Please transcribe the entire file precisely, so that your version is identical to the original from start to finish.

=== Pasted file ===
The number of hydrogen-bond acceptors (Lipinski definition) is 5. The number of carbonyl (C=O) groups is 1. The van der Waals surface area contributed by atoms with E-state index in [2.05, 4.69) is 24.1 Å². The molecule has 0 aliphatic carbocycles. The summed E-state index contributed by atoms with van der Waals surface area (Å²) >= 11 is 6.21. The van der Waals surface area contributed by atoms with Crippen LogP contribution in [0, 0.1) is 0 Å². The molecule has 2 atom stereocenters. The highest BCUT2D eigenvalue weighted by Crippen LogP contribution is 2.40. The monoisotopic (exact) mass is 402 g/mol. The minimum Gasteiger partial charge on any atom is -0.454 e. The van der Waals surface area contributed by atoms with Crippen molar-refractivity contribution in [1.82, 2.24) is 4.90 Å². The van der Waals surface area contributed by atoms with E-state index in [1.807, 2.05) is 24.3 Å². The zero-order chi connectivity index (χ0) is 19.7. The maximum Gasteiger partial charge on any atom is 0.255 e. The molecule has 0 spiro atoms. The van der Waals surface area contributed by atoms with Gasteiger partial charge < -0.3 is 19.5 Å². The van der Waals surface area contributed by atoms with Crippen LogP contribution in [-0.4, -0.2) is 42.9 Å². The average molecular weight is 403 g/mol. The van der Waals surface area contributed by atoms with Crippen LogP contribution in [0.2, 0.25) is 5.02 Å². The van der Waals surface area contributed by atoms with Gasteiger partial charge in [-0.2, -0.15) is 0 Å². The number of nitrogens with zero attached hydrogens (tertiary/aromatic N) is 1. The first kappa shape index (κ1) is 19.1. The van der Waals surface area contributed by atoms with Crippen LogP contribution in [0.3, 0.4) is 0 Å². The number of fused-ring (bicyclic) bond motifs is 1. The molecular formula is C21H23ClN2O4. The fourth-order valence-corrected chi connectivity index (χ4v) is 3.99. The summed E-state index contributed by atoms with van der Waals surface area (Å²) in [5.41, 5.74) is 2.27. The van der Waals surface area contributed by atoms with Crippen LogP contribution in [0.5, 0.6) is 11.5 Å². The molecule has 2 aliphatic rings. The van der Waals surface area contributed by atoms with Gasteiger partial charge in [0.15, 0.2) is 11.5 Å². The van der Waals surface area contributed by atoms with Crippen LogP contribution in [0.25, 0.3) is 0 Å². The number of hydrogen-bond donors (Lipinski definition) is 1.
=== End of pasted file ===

The number of hydrogen-bond acceptors (Lipinski definition) is 5. The number of carbonyl (C=O) groups is 1. The van der Waals surface area contributed by atoms with E-state index in [2.05, 4.69) is 24.1 Å². The molecule has 0 aliphatic carbocycles. The summed E-state index contributed by atoms with van der Waals surface area (Å²) >= 11 is 6.21. The van der Waals surface area contributed by atoms with Crippen LogP contribution in [0, 0.1) is 0 Å². The molecule has 2 atom stereocenters. The highest BCUT2D eigenvalue weighted by Crippen LogP contribution is 2.40. The monoisotopic (exact) mass is 402 g/mol. The minimum Gasteiger partial charge on any atom is -0.454 e. The van der Waals surface area contributed by atoms with Crippen molar-refractivity contribution in [1.82, 2.24) is 4.90 Å². The van der Waals surface area contributed by atoms with E-state index in [1.807, 2.05) is 24.3 Å². The zero-order chi connectivity index (χ0) is 19.7. The maximum Gasteiger partial charge on any atom is 0.255 e. The molecule has 0 spiro atoms. The van der Waals surface area contributed by atoms with Gasteiger partial charge < -0.3 is 19.5 Å². The van der Waals surface area contributed by atoms with Crippen LogP contribution in [-0.4, -0.2) is 42.9 Å². The average molecular weight is 403 g/mol. The van der Waals surface area contributed by atoms with Crippen LogP contribution in [0.2, 0.25) is 5.02 Å². The van der Waals surface area contributed by atoms with Gasteiger partial charge in [-0.2, -0.15) is 0 Å². The number of nitrogens with zero attached hydrogens (tertiary/aromatic N) is 1. The first kappa shape index (κ1) is 19.1. The van der Waals surface area contributed by atoms with Crippen LogP contribution in [0.3, 0.4) is 0 Å². The number of fused-ring (bicyclic) bond motifs is 1. The molecular formula is C21H23ClN2O4. The fourth-order valence-corrected chi connectivity index (χ4v) is 3.99. The summed E-state index contributed by atoms with van der Waals surface area (Å²) in [5.41, 5.74) is 2.27. The van der Waals surface area contributed by atoms with Crippen LogP contribution in [0.5, 0.6) is 11.5 Å². The molecule has 2 aliphatic rings. The van der Waals surface area contributed by atoms with Gasteiger partial charge in [0.15, 0.2) is 11.5 Å². The van der Waals surface area contributed by atoms with Crippen LogP contribution in [0.25, 0.3) is 0 Å². The number of hydrogen-bond donors (Lipinski definition) is 1.